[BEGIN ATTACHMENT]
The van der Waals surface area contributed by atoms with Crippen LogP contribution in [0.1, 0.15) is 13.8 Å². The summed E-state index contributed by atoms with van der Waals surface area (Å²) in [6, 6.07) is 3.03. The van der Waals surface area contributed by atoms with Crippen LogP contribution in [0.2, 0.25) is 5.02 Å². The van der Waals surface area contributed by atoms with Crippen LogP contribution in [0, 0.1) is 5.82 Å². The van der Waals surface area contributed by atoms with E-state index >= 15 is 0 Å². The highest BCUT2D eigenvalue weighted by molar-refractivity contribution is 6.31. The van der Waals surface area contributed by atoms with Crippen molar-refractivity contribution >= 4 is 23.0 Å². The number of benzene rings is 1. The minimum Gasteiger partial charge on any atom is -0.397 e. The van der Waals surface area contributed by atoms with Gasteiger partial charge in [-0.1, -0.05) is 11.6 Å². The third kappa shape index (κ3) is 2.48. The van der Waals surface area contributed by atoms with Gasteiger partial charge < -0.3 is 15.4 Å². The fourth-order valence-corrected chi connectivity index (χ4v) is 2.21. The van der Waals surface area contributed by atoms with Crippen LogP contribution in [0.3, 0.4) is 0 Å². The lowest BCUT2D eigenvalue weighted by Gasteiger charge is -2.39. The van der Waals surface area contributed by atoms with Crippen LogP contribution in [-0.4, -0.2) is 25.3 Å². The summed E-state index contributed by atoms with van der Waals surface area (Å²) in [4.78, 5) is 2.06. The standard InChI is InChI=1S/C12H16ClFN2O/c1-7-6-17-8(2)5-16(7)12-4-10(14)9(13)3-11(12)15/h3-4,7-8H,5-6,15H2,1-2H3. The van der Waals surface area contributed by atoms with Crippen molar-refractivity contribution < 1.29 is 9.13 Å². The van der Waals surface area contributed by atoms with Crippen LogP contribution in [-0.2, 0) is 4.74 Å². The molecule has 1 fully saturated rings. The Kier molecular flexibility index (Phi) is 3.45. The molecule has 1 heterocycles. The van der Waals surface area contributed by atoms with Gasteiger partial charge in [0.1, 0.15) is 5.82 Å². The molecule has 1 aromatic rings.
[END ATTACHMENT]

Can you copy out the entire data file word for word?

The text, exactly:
The van der Waals surface area contributed by atoms with Crippen LogP contribution in [0.1, 0.15) is 13.8 Å². The summed E-state index contributed by atoms with van der Waals surface area (Å²) in [6, 6.07) is 3.03. The van der Waals surface area contributed by atoms with Crippen LogP contribution in [0.2, 0.25) is 5.02 Å². The van der Waals surface area contributed by atoms with Crippen LogP contribution in [0, 0.1) is 5.82 Å². The van der Waals surface area contributed by atoms with E-state index >= 15 is 0 Å². The highest BCUT2D eigenvalue weighted by molar-refractivity contribution is 6.31. The van der Waals surface area contributed by atoms with Crippen molar-refractivity contribution >= 4 is 23.0 Å². The number of benzene rings is 1. The minimum Gasteiger partial charge on any atom is -0.397 e. The van der Waals surface area contributed by atoms with Gasteiger partial charge in [-0.1, -0.05) is 11.6 Å². The third kappa shape index (κ3) is 2.48. The van der Waals surface area contributed by atoms with Gasteiger partial charge < -0.3 is 15.4 Å². The fourth-order valence-corrected chi connectivity index (χ4v) is 2.21. The van der Waals surface area contributed by atoms with Crippen LogP contribution in [0.3, 0.4) is 0 Å². The lowest BCUT2D eigenvalue weighted by Gasteiger charge is -2.39. The van der Waals surface area contributed by atoms with Crippen LogP contribution in [-0.4, -0.2) is 25.3 Å². The summed E-state index contributed by atoms with van der Waals surface area (Å²) in [4.78, 5) is 2.06. The standard InChI is InChI=1S/C12H16ClFN2O/c1-7-6-17-8(2)5-16(7)12-4-10(14)9(13)3-11(12)15/h3-4,7-8H,5-6,15H2,1-2H3. The van der Waals surface area contributed by atoms with Crippen molar-refractivity contribution < 1.29 is 9.13 Å². The van der Waals surface area contributed by atoms with Crippen LogP contribution in [-0.2, 0) is 4.74 Å². The molecule has 1 fully saturated rings. The Kier molecular flexibility index (Phi) is 3.45. The molecule has 1 heterocycles. The van der Waals surface area contributed by atoms with Gasteiger partial charge in [0.1, 0.15) is 5.82 Å². The molecule has 1 aromatic rings.